Oliver Letwin, Hearts and Minds. Biteback, 2017
Subtitled The Battle for the Conservative Party from Thatcher to the Present, this in effect is Oliver Letwin’s political memoir from the time he started as a researcher for Keith Joseph to the Brexit Referendum. He had a ringside seat from the highs of Thatcher’s achievements, through the despair of the Blair years and the Cameroon coalition, some of which makes it into the book.
Letwin gained a reputation as one of the Conservative Party’s thinkers. He left academia to work for Joseph following an invitation issued at his parents’ dinner table – in itself a telling demonstration of the existence of political cliques. He started working on the ill-fated education voucher scheme and flitted between the various policy units of the government, trying to challenge the view of the intelligentsia that a powerful and centralising state was a necessary part of government.
Therein lies the fundamental problem of the Conservative intellectual. Socialism requires, and has, a vast intellectual construct of learned philosophical works to support it, and it relies heavily upon it to sustain the adherents’ belief that it can be made to work despite the evidence. Free market capitalism has a lesser body of intellectual work supporting it, but the huge benefit of being able to demonstrate that it does work across the globe. The way for a conservative to win the argument is to point to the realities of life, not to engage in philosophical debate. Letwin, with his academic background in an era when an Oxbridge degree in politics, economics or some such subject is the de rigueur academic qualification of the ambitious MP, seeks to make the argument for socio-liberal conservatism, whatever that might be. He praises Iain Duncan Smith’s lifelong work on trying to get the Welfare State to work, and indeed identifies the challenges of state-run education, but can’t see that the problem is the state itself, even when this is demonstrated to him at the time of the Somerset floods (exacerbated in part by the Met Office computers not talking to the Environment Agency computers – a problem that he solved). The elephant in the room throughout his career is that the state does not work, and no one dares admit the possibility.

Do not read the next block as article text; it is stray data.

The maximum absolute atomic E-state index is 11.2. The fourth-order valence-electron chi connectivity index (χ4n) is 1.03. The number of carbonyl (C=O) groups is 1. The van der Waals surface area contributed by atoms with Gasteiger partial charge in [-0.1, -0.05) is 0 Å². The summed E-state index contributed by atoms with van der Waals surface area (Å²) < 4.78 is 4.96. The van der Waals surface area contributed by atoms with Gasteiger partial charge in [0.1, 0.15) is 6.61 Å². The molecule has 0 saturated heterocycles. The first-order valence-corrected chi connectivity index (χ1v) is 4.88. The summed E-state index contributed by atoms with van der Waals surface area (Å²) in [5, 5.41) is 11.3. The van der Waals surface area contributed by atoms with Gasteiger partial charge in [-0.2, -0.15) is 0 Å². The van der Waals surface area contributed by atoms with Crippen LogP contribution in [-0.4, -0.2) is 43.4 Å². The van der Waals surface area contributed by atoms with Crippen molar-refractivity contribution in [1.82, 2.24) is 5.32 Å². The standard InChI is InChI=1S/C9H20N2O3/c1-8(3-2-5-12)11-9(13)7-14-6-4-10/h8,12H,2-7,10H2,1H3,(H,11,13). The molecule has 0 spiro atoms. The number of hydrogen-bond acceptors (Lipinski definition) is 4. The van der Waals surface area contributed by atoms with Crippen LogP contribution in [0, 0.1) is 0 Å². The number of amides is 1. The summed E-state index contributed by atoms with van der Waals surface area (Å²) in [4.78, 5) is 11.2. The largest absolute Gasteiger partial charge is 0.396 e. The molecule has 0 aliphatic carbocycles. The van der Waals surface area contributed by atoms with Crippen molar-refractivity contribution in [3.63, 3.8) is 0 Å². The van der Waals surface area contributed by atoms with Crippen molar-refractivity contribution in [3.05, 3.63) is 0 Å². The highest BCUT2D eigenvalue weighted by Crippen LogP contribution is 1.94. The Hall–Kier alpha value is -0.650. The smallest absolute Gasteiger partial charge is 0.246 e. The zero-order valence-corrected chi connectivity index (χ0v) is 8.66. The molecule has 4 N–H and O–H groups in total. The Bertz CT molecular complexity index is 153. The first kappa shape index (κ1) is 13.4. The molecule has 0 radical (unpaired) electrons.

There are two occasions when the book shines light on political courage. The first is the invasion of Iraq (which Letwin supported but pathetically writes that if he knew then what he knows now he would not). The other is when he writes of his terror, as Shadow Chancellor, at facing Gordon Brown and his jeering henchmen and being unable to land a telling point. One has to question Letwin’s wisdom in selecting a career in politics (although it was a dual career, with time spent as a non-exec for Rothschilds).
The tale ends where it begins, with the Brexit vote. Letwin agrees with Cameron’s description of Brexit campaigners as ‘swivel-eyed loons’, which will not endear him to much of his potential readership. While the story of the last hours of Cameron is intriguing, surely any genuine intellectual would consider the potential of what would have happened had Cameron’s government backed out, or explained why it was never even considered.
And it is this abject failure that makes the book worth reading. Letwin’s career, thoughts and actions explain precisely how we have ended up in a political wasteland so dire that Corbyn and socialism seem attractive to the young. The Conservative Party’s problems are not its ideas, nor even its presentation of them; it is the people whom it selects as MPs.
Buy it. Read it. Weep.